1 Timothy 1:1-2, 12-14
In our Passionist Parish in Tumbala, Chiapas, one of the challenges we have had for years is that of attracting people to the Sacrament of Reconciliation. Some misunderstandings have happened in the past. About 50 years ago, zealous missionaries told people that the poor need not go to confession. Their logic was that since the poor are God´s Elect no sin could be perpetrated by them. Fortunately, this, perhaps, only made sense to the missionaries and not so much to the people.
After a year of ministering here and as I get familiar with the culture(s) and cosmology(ies) of our parishioners, I have found in them a profound respect toward this sacrament. When people seek this sacrament, most begin with confessing their sins against their mothers or fathers. This left me perplexed, with more questions than answers. At first I thought that this was good-old Catholic guilt.
As a result of several conversations with catechists and other lay leaders, on the subject, I was told that, for them, our first sin is against the givers of life, mom and dad, and therefore God. By re-confessing their sins against their fathers and mothers they attempt to clear out that which blocks them from Grace. In other words, they are trying to not only clear out the splinters but also the wooden beams that do not allow them to participate fully in the Reigning of God.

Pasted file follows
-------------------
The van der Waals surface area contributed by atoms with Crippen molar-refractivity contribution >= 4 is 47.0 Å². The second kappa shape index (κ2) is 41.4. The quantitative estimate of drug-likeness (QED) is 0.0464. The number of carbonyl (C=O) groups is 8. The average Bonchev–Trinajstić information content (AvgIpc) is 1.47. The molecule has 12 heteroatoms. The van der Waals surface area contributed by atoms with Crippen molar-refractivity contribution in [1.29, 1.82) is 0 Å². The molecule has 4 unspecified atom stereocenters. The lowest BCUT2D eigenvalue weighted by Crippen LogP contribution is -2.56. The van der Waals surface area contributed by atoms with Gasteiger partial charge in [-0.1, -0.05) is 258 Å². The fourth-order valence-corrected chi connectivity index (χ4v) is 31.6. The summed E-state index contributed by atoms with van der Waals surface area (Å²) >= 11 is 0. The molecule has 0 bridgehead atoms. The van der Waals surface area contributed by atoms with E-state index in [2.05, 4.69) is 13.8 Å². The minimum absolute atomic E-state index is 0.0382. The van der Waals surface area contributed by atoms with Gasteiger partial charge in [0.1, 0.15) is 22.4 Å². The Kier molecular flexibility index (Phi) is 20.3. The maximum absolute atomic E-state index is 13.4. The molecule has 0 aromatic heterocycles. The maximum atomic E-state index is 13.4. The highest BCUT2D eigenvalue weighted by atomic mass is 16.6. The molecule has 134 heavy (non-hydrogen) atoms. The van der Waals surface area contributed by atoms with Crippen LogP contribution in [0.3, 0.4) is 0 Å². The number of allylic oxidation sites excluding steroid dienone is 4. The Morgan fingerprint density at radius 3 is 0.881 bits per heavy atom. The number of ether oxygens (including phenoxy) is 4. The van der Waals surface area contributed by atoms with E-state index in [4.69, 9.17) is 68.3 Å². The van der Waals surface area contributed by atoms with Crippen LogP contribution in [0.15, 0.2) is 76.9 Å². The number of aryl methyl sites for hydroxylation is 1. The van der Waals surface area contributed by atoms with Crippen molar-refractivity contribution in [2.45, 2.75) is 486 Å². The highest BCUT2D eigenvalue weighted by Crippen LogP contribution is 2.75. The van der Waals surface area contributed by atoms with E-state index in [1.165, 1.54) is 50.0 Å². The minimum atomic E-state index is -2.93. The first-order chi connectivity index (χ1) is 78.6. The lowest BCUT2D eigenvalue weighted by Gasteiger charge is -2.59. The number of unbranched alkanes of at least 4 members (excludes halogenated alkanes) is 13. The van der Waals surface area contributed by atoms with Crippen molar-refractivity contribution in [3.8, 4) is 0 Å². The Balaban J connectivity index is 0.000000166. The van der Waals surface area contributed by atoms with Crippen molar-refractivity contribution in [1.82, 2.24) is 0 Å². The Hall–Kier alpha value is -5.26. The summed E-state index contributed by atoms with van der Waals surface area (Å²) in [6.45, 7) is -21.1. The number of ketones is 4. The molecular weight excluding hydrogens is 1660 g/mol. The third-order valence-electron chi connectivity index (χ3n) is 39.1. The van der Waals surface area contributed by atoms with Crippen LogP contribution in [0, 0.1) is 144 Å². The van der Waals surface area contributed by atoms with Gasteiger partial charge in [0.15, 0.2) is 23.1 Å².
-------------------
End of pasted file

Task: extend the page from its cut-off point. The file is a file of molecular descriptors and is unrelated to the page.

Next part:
Let us pray that between the wooden beams and splinters in our eyes, we too find some eye-drops for our hearts that may remove the vises that continue to disrupt the freedom and dignity to which we have been called by the Giver of Life.
Fr. Hugo Esparza-Pérez, C.P. is a Passionist of Holy Cross Province now working in Mexico with the Province of Cristo Rey.